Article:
A large-scale evaluation of sulfuryl fluoride to control phosphine-resistant stored-grain pests has found that it offers a viable alternative to phosphine, which could help break the resistance cycle and extend the life of this important chemical. Grain insect pests are proving more difficult to control on-farm and in bulk storage sites across Australia. Resistance to several chemical treatments, including the key fumigant phosphine, have reduced available control options.
Led by Dr Manoj Nayak, the Plant Biosecurity Cooperative Research Centre (CRC) has been working with the grains industry to develop sulfuryl fluoride as a phosphine-resistance breaker.
Sulfuryl fluoride is used to fumigate closed structures to control a range of insect pests. It is non-flammable, non-corrosive and can be used on a range of commodities and structures, including flour mills.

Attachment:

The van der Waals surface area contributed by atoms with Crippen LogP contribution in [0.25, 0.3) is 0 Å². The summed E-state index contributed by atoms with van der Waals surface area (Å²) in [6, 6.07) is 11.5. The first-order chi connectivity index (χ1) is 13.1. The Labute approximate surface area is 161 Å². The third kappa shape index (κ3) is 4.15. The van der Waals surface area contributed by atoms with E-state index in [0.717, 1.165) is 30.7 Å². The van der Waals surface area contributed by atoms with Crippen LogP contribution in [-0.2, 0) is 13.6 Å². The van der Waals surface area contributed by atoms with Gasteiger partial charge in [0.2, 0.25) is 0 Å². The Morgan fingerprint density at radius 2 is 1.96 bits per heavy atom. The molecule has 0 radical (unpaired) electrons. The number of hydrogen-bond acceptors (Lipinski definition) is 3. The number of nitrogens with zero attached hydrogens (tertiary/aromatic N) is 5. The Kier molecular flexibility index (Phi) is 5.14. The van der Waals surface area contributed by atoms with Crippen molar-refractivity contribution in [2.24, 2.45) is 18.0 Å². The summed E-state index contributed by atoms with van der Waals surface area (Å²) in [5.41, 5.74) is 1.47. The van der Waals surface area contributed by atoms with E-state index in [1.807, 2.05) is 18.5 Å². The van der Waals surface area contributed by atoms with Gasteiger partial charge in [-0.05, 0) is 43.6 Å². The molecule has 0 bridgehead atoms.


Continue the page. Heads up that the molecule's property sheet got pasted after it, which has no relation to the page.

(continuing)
Dr Nayak and his research team have recently completed a large-scale evaluation of the fumigant at an industry storage site at Yelarbon, Queensland. The insect pests used in the trial included lesser grain borers, rice weevils, red-rust flour beetles and rusty grain beetles; all were strongly resistant to the fumigant phosphine. The screening of the test insects after the fumigation revealed complete control of all four pests.
The research team concluded that the time to re-infestation after sulfuryl fluoride fumigation is at least three months.
The research team recommends that sulfuryl fluoride (ProFume®) is only used where phosphine-resistant insects are suspected as a break treatment to phosphine. It must be applied by a licensed fumigator who has been trained through the Dow AgroSciences Precision Fumigation Program.
Like phosphine, sulfuryl fluoride must only be used in sealed silos. Repeated fumigation with sulfuryl fluoride may lead to future development of resistance or residue-related problems.
Plant Biosecurity CRC
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